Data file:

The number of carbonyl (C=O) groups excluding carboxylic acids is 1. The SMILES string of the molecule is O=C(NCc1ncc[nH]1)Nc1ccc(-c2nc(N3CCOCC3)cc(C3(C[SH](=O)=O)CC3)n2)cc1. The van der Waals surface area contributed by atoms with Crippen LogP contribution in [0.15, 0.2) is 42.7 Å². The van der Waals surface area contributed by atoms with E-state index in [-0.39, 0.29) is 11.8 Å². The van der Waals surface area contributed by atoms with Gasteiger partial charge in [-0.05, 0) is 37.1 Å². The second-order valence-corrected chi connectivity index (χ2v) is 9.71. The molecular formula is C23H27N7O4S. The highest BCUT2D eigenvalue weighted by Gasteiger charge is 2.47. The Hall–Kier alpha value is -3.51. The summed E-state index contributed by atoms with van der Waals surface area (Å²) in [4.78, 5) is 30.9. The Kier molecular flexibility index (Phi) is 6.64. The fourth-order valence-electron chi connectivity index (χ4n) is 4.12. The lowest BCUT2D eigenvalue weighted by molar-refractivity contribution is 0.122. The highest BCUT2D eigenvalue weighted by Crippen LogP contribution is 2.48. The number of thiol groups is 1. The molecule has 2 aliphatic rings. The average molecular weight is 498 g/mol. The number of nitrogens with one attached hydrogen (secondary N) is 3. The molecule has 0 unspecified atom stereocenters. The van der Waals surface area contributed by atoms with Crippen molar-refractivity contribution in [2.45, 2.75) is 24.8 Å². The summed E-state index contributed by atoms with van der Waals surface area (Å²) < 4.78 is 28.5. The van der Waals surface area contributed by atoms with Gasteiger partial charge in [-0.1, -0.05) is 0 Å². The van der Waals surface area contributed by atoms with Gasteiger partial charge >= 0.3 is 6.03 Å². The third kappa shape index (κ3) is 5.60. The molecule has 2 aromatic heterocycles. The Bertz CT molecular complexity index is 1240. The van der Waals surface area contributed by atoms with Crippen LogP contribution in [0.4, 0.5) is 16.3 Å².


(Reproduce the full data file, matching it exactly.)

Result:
The number of carbonyl (C=O) groups excluding carboxylic acids is 1. The SMILES string of the molecule is O=C(NCc1ncc[nH]1)Nc1ccc(-c2nc(N3CCOCC3)cc(C3(C[SH](=O)=O)CC3)n2)cc1. The van der Waals surface area contributed by atoms with Crippen LogP contribution in [0.15, 0.2) is 42.7 Å². The van der Waals surface area contributed by atoms with E-state index in [-0.39, 0.29) is 11.8 Å². The van der Waals surface area contributed by atoms with Gasteiger partial charge in [-0.05, 0) is 37.1 Å². The second-order valence-corrected chi connectivity index (χ2v) is 9.71. The molecular formula is C23H27N7O4S. The highest BCUT2D eigenvalue weighted by Gasteiger charge is 2.47. The Hall–Kier alpha value is -3.51. The summed E-state index contributed by atoms with van der Waals surface area (Å²) in [4.78, 5) is 30.9. The Kier molecular flexibility index (Phi) is 6.64. The fourth-order valence-electron chi connectivity index (χ4n) is 4.12. The lowest BCUT2D eigenvalue weighted by molar-refractivity contribution is 0.122. The highest BCUT2D eigenvalue weighted by Crippen LogP contribution is 2.48. The number of thiol groups is 1. The molecule has 2 aliphatic rings. The average molecular weight is 498 g/mol. The number of nitrogens with one attached hydrogen (secondary N) is 3. The molecule has 0 unspecified atom stereocenters. The van der Waals surface area contributed by atoms with Crippen molar-refractivity contribution in [2.45, 2.75) is 24.8 Å². The summed E-state index contributed by atoms with van der Waals surface area (Å²) < 4.78 is 28.5. The van der Waals surface area contributed by atoms with Gasteiger partial charge in [-0.1, -0.05) is 0 Å². The van der Waals surface area contributed by atoms with Gasteiger partial charge >= 0.3 is 6.03 Å². The third kappa shape index (κ3) is 5.60. The molecule has 2 aromatic heterocycles. The Bertz CT molecular complexity index is 1240. The van der Waals surface area contributed by atoms with Crippen LogP contribution in [0.4, 0.5) is 16.3 Å².